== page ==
A dazzling debut novel set in New York City’s Jewish immigrant community in 1935…
How was it that out of all the girls in the office, I was the one to find myself in this situation? This didn’t happen to nice Jewish girls.
In 1935, Dottie Krasinsky is the epitome of the modern girl. A bookkeeper in Midtown Manhattan, Dottie steals kisses from her steady beau, meets her girlfriends for drinks, and eyes the latest fashions. Yet at heart, she is a dutiful daughter, living with her Yiddish-speaking parents on the Lower East Side. So when, after a single careless night, she finds herself in a family way by a charismatic but unsuitable man, she is desperate: unwed, unsure, and running out of options.
After the birth of five children—and twenty years as a housewife—Dottie’s immigrant mother, Rose, is itching to return to the social activism she embraced as a young woman. With strikes and breadlines at home and National Socialism rising in Europe, there is much more important work to do than cooking and cleaning. So when she realizes that she, too, is pregnant, she struggles to reconcile her longings with her faith.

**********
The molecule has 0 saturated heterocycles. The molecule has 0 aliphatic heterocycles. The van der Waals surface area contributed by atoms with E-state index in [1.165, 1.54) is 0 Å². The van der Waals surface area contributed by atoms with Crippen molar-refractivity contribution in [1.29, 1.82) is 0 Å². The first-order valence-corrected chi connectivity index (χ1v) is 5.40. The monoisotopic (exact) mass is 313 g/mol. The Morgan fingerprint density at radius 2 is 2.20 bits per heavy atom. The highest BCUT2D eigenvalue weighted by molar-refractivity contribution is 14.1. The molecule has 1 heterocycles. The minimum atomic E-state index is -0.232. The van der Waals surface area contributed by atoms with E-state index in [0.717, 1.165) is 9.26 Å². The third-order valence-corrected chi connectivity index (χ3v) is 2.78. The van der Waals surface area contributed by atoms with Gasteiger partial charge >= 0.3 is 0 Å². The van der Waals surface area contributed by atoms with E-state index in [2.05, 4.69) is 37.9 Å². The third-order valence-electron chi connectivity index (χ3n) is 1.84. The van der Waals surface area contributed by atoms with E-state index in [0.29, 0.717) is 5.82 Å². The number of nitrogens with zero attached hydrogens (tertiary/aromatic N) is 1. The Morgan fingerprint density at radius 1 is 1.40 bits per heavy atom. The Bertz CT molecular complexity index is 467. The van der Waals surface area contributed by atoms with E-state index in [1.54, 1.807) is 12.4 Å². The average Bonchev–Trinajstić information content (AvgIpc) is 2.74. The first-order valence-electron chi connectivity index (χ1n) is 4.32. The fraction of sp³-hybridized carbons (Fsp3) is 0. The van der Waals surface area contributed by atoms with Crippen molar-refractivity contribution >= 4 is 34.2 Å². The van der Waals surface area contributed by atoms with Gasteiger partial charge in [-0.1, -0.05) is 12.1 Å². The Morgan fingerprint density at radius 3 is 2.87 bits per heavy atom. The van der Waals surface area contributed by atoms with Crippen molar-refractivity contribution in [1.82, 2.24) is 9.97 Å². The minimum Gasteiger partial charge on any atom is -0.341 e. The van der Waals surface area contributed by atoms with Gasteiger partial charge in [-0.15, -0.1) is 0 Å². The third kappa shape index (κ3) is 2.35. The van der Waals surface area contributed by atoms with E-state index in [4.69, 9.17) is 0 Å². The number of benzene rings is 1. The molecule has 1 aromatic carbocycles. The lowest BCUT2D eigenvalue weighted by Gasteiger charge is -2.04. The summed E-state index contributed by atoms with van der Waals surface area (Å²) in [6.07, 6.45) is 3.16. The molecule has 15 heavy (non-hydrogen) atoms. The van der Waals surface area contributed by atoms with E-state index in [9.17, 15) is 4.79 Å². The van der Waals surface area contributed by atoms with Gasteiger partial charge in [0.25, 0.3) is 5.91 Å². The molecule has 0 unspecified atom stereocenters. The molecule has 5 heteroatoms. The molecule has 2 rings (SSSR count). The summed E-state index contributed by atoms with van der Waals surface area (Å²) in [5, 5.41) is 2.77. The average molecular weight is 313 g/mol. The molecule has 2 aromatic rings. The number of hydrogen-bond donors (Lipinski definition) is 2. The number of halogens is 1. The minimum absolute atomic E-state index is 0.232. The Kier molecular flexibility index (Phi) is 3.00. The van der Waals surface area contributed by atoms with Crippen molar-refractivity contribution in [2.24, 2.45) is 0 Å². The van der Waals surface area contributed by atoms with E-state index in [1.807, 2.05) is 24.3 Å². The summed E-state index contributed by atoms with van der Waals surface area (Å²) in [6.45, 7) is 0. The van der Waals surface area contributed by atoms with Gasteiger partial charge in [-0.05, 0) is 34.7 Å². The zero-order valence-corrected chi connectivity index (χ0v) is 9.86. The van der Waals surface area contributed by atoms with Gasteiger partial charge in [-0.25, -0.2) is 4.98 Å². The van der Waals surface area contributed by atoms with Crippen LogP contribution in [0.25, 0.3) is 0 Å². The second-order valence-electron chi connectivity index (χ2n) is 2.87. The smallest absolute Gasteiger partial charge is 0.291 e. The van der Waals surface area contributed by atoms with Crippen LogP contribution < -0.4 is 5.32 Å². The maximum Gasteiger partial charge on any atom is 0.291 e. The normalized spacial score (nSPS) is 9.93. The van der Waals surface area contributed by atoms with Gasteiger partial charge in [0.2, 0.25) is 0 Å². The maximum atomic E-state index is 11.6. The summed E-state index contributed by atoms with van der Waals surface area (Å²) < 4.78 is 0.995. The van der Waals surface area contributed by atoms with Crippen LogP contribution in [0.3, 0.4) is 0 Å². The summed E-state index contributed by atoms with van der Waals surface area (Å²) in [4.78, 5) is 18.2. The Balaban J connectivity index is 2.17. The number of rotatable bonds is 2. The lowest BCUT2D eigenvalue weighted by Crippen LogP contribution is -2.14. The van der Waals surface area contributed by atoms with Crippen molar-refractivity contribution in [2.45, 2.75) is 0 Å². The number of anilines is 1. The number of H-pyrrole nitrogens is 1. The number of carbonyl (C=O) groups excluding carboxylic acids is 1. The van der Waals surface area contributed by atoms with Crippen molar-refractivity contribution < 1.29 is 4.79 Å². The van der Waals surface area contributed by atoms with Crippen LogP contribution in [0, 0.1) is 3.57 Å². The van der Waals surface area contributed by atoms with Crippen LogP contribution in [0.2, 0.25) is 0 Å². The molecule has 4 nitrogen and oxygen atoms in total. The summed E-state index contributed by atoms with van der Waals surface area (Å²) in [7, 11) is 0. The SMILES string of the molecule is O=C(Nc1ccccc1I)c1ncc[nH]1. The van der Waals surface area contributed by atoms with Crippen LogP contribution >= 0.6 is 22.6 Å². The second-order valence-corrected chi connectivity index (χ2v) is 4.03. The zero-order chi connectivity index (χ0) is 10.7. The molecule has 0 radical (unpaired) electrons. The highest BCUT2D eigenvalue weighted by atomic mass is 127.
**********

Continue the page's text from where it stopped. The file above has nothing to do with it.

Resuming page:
As mother and daughter wrestle with unthinkable choices, they are forced to confront their beliefs, the changing world, and the fact that their lives will never again be the same….
Jennifer S. Brown considers herself a Floridian, having moved to Miami as a three-year-old and spending the majority of her formative years in Miami Beach. But then again, she’ll also identify as a New Yorker after earning a BFA in filmmaking from New York University and sticking around the City to work in publishing and—for a very brief stint—at a talent agency (and to be technical about it, she was born in New York City). Her passion for Seattle developed when she earned her MFA in creative writing from the University of Washington and then settled into a job as an editor at, what was then billed as, “that little online bookstore,” aka Amazon.com. She now lives and writes in the suburbs of Boston.
Her fiction, articles, and essays have appeared in numerous publications, and she was the winner of the 2005 World’s Best Short-Short Story Contest (judged by Robert Olen Butler) in the Southeast Review. Her creative nonfiction piece, “The Codeine of Jordan,” published in the Bellevue Literary Review, was selected as a notable essay in 2012’s The Best American Travel Writing and included in volume 9 of The Best Women’s Travel Writing.
Her first novel, Modern Girls, set in 1935 in the Lower East Side of New York, is about a Russian-born Jewish mother and her American-born unmarried daughter. Each discovers that she is expecting, although the pregnancies are unplanned and unwanted, in this story about women’s roles, standards, and choices, set against the backdrop of the impending war.
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